Originally scheduled for February 12, space shuttle Discovery's mission to the International Space Station has been delayed by at least one week, NASA said Tuesday. Additional testing of a flow control valve will be performed next week.
AFP - The space shuttle Discovery's mission to the International Space Station (ISS) has been delayed at least one week to February 19 for additional testing of a flow control valve, NASA said Tuesday.
The Discovery had been scheduled for blastoff from Cape Canaveral, Florida on February 12. But during a flight readiness review, "NASA managers decided Tuesday to plan a launch no earlier than February 19," the space agency said.
The valve, one of three that channel gaseous hydrogen from the shuttle engines to the external fuel tank, needed more "analysis and particle impact testing," NASA said in a statement.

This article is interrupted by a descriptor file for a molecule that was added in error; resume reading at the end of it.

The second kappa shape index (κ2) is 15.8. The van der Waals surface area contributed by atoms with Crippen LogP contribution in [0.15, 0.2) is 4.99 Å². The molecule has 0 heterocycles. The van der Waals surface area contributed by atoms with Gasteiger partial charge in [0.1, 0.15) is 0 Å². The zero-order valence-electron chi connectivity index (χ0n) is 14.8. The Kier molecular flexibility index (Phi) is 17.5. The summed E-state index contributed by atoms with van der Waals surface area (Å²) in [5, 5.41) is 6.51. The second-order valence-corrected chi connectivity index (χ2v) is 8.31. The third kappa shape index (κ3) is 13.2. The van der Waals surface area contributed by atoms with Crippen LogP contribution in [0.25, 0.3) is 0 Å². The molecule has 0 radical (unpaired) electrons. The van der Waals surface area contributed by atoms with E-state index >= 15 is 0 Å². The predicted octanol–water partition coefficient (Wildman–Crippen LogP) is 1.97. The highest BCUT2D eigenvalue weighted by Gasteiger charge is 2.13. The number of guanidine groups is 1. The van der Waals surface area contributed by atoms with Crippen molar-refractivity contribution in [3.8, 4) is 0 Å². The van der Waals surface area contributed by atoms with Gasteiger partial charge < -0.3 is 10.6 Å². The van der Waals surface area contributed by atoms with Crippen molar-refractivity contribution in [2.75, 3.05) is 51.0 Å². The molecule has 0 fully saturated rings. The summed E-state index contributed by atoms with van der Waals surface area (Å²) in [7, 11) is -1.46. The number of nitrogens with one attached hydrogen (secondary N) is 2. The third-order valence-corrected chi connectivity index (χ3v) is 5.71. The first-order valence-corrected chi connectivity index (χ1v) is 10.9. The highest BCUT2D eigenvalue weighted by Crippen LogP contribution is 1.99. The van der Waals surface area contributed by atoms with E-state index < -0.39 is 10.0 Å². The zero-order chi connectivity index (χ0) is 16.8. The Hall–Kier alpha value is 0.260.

The shuttle's valves have come under close scrutiny after a valve aboard space shuttle Endeavour was found to be damaged after its 16-day mission in November to the orbiting ISS.
"As a precaution, Discovery's valves were removed, inspected and reinstalled. The Space Shuttle Program will convene a meeting on February 10 to assess the analysis," the National Aeronautics and Space Administration (NASA) said.
"On February 12," it added, "NASA managers and contractors will continue the flight readiness review, which began Tuesday, to address the flow control valve issue and to select an official launch date."
Discovery's STS-119 mission is to take seven astronauts to the ISS to continue building the space station. The mission is set to fly the S6 starboard truss segment and a new station crew member to the orbital outpost.
The S6 truss, with its set of large US solar arrays, "will complete the backbone of the station and provide one-fourth of the total power needed to support a crew of six," NASA said.
The ISS is scheduled to be completed in 2010, also the target date for the retirement of the US fleet of three space shuttles.
Date created : 2009-02-04